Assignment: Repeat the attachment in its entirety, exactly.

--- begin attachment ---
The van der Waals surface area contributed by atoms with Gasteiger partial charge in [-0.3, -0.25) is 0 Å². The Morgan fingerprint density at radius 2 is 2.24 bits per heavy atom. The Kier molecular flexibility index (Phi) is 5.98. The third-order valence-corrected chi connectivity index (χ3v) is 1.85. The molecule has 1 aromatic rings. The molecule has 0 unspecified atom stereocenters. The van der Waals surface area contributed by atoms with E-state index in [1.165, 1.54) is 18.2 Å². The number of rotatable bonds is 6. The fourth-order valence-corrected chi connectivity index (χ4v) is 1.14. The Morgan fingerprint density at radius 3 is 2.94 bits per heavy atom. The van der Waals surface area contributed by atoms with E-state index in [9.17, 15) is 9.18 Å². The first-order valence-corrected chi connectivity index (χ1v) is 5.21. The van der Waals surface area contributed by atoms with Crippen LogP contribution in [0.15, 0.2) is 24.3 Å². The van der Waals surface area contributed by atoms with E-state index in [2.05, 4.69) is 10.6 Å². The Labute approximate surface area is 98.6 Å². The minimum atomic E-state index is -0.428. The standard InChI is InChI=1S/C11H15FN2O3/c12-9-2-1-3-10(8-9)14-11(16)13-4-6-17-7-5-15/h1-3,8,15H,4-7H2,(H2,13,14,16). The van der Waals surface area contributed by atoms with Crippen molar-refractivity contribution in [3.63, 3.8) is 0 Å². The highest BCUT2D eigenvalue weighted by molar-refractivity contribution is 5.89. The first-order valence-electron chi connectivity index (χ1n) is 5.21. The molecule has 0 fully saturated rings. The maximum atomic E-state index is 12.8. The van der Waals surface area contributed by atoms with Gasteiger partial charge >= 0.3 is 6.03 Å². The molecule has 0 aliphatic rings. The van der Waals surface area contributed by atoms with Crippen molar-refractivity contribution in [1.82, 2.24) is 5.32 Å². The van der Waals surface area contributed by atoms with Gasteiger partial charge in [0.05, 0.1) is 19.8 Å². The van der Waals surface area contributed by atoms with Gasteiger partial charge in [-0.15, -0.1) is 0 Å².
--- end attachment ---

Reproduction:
The van der Waals surface area contributed by atoms with Gasteiger partial charge in [-0.3, -0.25) is 0 Å². The Morgan fingerprint density at radius 2 is 2.24 bits per heavy atom. The Kier molecular flexibility index (Phi) is 5.98. The third-order valence-corrected chi connectivity index (χ3v) is 1.85. The molecule has 1 aromatic rings. The molecule has 0 unspecified atom stereocenters. The van der Waals surface area contributed by atoms with E-state index in [1.165, 1.54) is 18.2 Å². The number of rotatable bonds is 6. The fourth-order valence-corrected chi connectivity index (χ4v) is 1.14. The Morgan fingerprint density at radius 3 is 2.94 bits per heavy atom. The van der Waals surface area contributed by atoms with E-state index in [9.17, 15) is 9.18 Å². The first-order valence-corrected chi connectivity index (χ1v) is 5.21. The van der Waals surface area contributed by atoms with Crippen LogP contribution in [0.15, 0.2) is 24.3 Å². The van der Waals surface area contributed by atoms with E-state index in [2.05, 4.69) is 10.6 Å². The Labute approximate surface area is 98.6 Å². The minimum atomic E-state index is -0.428. The standard InChI is InChI=1S/C11H15FN2O3/c12-9-2-1-3-10(8-9)14-11(16)13-4-6-17-7-5-15/h1-3,8,15H,4-7H2,(H2,13,14,16). The van der Waals surface area contributed by atoms with Crippen molar-refractivity contribution in [3.63, 3.8) is 0 Å². The highest BCUT2D eigenvalue weighted by molar-refractivity contribution is 5.89. The first-order valence-electron chi connectivity index (χ1n) is 5.21. The molecule has 0 fully saturated rings. The maximum atomic E-state index is 12.8. The van der Waals surface area contributed by atoms with Gasteiger partial charge >= 0.3 is 6.03 Å². The molecule has 0 aliphatic rings. The van der Waals surface area contributed by atoms with Crippen molar-refractivity contribution in [1.82, 2.24) is 5.32 Å². The van der Waals surface area contributed by atoms with Gasteiger partial charge in [0.05, 0.1) is 19.8 Å². The van der Waals surface area contributed by atoms with Gasteiger partial charge in [-0.15, -0.1) is 0 Å².